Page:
KINGS MOUNTAIN, N.C. (WBTV) - This is the same child. Corben Elmore at birth, versus age two.
This Kings Mountain boy was born 17-weeks premature because his mother was reportedly a drug addict, using while pregnant, and didn’t get prenatal care.
His adoptive mother wrote an incredible email. She said Corben was born with MRSA, due to his biological mom using dirty needles. He also had a brain bleed, an open sore in his head, weighed only 1 pound, 3 ounces, had premature lungs and his undeveloped skin was paper thin. It tore if anyone touched him.
“We were told he wasn’t going to make it,” says adoptive mom Heather Elmore. “Doctors gave him 0% chance of survival. They told his biological mother to pull the plug.”
“That was the last decision she made about her boy,” Heather says. “Lucky for us she decided against it.”
Despite his horribly bad predictions, Corben began to thrive. He made it through his kidneys shutting down and his body trying to give up.
“He kept pushing," Heather said. "Although he was ventilator-dependent and needing round-the-clock-care, he kept pushing.”
Week after week, doctors started adding life expectancy. Heather says they kept researching ways to keep him more stable. After one full month, he was stable enough for skin-to-skin contact. Heather could hold him. He was two pounds.
“From the moment he touched my skin, his heart rate climbed and his breathing got better,” she said. “As weeks followed, he’d improve in small ways and get through surgeries, shunts and exams.”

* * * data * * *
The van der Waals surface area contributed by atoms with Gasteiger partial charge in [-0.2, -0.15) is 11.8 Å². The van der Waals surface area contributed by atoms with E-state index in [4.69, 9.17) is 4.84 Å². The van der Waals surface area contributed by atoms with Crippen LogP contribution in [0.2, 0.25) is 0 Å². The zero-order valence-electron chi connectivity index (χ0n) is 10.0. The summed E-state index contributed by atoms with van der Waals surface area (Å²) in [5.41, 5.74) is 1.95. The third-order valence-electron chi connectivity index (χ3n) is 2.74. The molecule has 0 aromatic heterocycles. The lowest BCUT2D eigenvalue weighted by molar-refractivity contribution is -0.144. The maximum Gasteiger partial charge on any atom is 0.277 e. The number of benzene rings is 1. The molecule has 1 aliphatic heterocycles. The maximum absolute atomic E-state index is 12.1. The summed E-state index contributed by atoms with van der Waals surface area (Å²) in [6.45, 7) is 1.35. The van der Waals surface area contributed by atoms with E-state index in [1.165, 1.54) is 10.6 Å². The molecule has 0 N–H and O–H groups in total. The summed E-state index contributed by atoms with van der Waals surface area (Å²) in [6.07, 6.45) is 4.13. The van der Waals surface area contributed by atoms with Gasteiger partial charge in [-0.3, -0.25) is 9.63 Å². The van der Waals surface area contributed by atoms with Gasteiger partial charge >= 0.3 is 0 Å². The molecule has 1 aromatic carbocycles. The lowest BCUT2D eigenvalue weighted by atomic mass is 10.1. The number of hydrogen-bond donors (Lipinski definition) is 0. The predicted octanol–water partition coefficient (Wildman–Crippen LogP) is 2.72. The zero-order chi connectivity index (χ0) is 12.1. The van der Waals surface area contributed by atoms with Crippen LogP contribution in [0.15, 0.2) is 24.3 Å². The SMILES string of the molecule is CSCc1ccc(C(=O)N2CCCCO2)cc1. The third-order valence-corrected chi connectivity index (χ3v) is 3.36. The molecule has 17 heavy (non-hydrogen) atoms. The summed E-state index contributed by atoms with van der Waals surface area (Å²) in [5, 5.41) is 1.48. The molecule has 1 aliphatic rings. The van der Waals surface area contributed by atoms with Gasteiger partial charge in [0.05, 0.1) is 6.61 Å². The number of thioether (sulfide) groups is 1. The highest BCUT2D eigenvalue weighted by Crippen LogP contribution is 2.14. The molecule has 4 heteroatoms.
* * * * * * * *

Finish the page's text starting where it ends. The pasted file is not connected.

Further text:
After three months in NICU, Corben gained enough weight for clothes and to come out of the incubator.
After four months in NICU, doctors removed his ventilator fully.
After five months, Corben was released from NICU altogether.
Heather – who again is his adoptive mother, but who’s also his biological aunt – says it has been a long two years.
“Corben is a remarkable boy,” she said. “But in the past few months, he has taken a step backwards. He was hospitalized with pneumonia, was put on thickened liquids, got a G-tube and also has cerebral palsy and doesn’t walk well (though he is making progress!). He also has vision issues.”
But here’s the thing about this note from Saint Heather:
Despite life sounding virtually impossible, positive vibes came out of every paragraph. Heather gave straight-ahead facts, but remained really upbeat in how she described their life. She also sent more pictures, which I’ll post below in comments.
“My son always has a smile on his handsome face,” she said. “We’ve beat so many odds. We’ve surpassed lots of things doctors said wouldn’t happen…I am sure we’ll get where we need to go.”
Welcome to #MollysKids, Corben. Life is precious.
*Editor’s note: This is about one of #MollysKids, children WBTV Anchor Molly Grantham follows closely on her Facebook page. It was first published there, which is why it’s written in a personal way. For years Molly has followed hundreds of kids with uphill medical battles. Find this story and updates on all #MollysKids here.